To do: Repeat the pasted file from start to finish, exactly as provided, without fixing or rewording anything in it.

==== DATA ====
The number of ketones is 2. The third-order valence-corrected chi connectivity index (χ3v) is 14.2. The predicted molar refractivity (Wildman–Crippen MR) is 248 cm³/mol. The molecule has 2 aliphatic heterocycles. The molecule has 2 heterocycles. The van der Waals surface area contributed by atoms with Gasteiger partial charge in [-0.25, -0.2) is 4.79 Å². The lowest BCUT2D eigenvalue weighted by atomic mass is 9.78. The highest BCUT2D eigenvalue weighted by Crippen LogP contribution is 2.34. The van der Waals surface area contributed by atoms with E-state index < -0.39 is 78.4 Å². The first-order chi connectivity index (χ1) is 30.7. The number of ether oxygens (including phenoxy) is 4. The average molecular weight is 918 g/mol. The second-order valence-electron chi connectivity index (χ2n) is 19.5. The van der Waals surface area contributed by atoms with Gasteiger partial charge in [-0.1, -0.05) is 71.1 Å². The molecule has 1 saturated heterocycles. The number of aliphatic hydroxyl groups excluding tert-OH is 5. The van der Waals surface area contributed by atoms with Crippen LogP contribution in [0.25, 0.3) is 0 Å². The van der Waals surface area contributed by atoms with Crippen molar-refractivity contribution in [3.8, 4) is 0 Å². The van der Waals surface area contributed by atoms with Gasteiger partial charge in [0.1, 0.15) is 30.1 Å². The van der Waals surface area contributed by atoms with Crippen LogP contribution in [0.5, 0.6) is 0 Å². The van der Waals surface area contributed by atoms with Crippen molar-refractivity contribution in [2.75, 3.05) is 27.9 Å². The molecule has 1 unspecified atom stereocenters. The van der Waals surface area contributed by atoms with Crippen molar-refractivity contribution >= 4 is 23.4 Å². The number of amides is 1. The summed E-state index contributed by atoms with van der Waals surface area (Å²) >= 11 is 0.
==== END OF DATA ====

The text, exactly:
The number of ketones is 2. The third-order valence-corrected chi connectivity index (χ3v) is 14.2. The predicted molar refractivity (Wildman–Crippen MR) is 248 cm³/mol. The molecule has 2 aliphatic heterocycles. The molecule has 2 heterocycles. The van der Waals surface area contributed by atoms with Gasteiger partial charge in [-0.25, -0.2) is 4.79 Å². The lowest BCUT2D eigenvalue weighted by atomic mass is 9.78. The highest BCUT2D eigenvalue weighted by Crippen LogP contribution is 2.34. The van der Waals surface area contributed by atoms with E-state index < -0.39 is 78.4 Å². The first-order chi connectivity index (χ1) is 30.7. The number of ether oxygens (including phenoxy) is 4. The average molecular weight is 918 g/mol. The second-order valence-electron chi connectivity index (χ2n) is 19.5. The van der Waals surface area contributed by atoms with Gasteiger partial charge in [-0.1, -0.05) is 71.1 Å². The molecule has 1 saturated heterocycles. The number of aliphatic hydroxyl groups excluding tert-OH is 5. The van der Waals surface area contributed by atoms with Crippen LogP contribution in [0.25, 0.3) is 0 Å². The van der Waals surface area contributed by atoms with Crippen molar-refractivity contribution in [3.8, 4) is 0 Å². The van der Waals surface area contributed by atoms with Gasteiger partial charge in [0.1, 0.15) is 30.1 Å². The van der Waals surface area contributed by atoms with Crippen LogP contribution in [0.5, 0.6) is 0 Å². The van der Waals surface area contributed by atoms with Crippen molar-refractivity contribution in [2.75, 3.05) is 27.9 Å². The molecule has 1 unspecified atom stereocenters. The van der Waals surface area contributed by atoms with Crippen molar-refractivity contribution >= 4 is 23.4 Å². The number of amides is 1. The summed E-state index contributed by atoms with van der Waals surface area (Å²) >= 11 is 0.